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Temperature measurement in the adult emergency department: oral, tympanic membrane and temporal artery temperatures versus rectal temperature
  1. Polly E Bijur,
  2. Purvi D Shah,
  3. David Esses
  1. Department of Emergency Medicine, Albert Einstein College of Medicine, Bronx, New York, USA
  1. Correspondence to Dr Polly E Bijur, Albert Einstein College of Medicine, Rose F. Kennedy Center room 915F, 1410 Pelham Parkway South, Bronx, NY 10461, USA; polly.bijur{at}


Objective The objective was to compare agreement between three non-invasive measures of temperature and rectal temperatures and to estimate the sensitivity and specificity of these measures to detect a rectal temperature of 38°C or higher.

Methods We conducted a study of the diagnostic accuracy of oral, tympanic membrane (TM) and temporal artery (TA) thermometry to measure fever in an urban emergency department (ED). Data were collected from adult patients who received rectal temperature measurement. Bland-Altman analysis was performed; sensitivity, specificity and 95% CIs were calculated.

Results 987 patients were enrolled. 36% of the TM and TA readings differed by 0.5°C or more from rectal temperatures, 50% of oral temperatures. TM measures were most precise—the SD of the difference from rectal was 0.4°C TM, and 0.6°C for oral and TA (p<0.001). The sensitivities of a 38°C cutpoint on oral, TM and TA measures to detect a rectal temperature of 38°C or higher were: 37.0%, 68.3% and 71.1%, respectively (oral vs TM and TA p<0.001). The corresponding specificities were 99.4%, 98.2% and 92.3% (oral, TM and TA) with oral specificity significantly higher than the other two methods (p<0.01). TM and TA cutpoints of 37.5°C provided greater than 90% sensitivity to detect fever with specificity of 90% and 72%, respectively.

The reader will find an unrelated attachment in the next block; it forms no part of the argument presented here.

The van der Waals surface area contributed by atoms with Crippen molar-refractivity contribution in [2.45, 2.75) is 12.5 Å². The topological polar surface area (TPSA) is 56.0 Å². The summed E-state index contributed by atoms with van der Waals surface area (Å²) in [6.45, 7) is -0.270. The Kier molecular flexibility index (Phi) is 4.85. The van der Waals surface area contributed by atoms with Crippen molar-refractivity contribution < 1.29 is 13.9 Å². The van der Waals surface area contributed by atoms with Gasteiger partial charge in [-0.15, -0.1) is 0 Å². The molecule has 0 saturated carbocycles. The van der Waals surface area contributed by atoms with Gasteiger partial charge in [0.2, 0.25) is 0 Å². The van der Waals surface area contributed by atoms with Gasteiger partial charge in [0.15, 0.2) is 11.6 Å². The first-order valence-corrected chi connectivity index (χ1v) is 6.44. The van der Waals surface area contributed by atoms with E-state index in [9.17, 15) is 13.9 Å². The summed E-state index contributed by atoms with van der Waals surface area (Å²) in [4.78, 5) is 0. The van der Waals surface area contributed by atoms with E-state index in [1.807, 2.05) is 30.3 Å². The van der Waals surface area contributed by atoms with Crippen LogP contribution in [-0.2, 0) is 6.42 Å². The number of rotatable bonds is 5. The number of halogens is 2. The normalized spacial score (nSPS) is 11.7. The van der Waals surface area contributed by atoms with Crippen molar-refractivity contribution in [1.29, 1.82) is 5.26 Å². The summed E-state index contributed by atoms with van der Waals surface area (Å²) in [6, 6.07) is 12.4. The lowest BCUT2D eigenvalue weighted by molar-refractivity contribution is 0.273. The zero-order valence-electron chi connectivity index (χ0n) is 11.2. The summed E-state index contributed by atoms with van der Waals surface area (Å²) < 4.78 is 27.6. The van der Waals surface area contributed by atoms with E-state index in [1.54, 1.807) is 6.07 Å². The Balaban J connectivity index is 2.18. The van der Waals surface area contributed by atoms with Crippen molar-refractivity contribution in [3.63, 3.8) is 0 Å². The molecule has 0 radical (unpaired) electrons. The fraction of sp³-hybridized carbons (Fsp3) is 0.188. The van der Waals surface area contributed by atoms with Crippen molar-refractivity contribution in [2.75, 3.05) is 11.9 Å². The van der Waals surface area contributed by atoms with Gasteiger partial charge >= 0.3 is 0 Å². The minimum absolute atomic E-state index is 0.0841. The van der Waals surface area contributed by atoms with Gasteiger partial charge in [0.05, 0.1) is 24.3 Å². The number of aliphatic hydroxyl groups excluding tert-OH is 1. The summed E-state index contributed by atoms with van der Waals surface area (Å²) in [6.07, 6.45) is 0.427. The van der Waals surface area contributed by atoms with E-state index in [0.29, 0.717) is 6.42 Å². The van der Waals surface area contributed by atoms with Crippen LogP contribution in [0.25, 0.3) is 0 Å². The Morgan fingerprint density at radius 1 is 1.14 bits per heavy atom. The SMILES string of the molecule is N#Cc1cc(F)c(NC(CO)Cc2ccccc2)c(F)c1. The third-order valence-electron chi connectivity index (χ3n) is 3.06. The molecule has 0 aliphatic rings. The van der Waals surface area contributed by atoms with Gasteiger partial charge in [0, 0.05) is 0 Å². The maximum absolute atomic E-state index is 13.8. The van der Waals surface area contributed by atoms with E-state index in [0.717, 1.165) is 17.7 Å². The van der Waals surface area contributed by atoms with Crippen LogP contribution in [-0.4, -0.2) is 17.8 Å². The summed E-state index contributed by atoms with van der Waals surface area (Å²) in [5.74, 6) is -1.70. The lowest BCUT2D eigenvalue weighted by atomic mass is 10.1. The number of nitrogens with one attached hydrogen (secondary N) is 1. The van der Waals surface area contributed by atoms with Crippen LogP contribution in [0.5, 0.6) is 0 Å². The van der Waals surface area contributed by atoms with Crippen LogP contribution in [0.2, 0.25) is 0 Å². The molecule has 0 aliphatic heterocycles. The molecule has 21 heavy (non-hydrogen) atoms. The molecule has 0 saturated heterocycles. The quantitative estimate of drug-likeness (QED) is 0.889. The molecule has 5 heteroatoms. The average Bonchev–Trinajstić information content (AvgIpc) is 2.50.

Conclusions None of the non-invasive methods met benchmarks for diagnostic accuracy using the criterion of 38°C to detect rectal temperature of 38°C. A TM cutpoint of 37.5°C provides maximum diagnostic accuracy of the three non-invasive measures.

  • emergency department
  • clinical assessment
  • equipment evaluation

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  • Contributors PEB, DE and PDS planned the study. DE and PDS trained the research associates. DE supervised the data collection staff. PB analysed the data and wrote the initial draft of the manuscript. DE and PDS edited the manuscript and made substantive contributions to the final paper.

  • Funding The study was completely funded by the Department of Emergency Medicine, Albert Einstein College of Medicine.

  • Competing interests None declared.

  • Ethics approval Institutional Review Board of Albert Einstein College of Medicine.

  • Provenance and peer review Not commissioned; externally peer reviewed.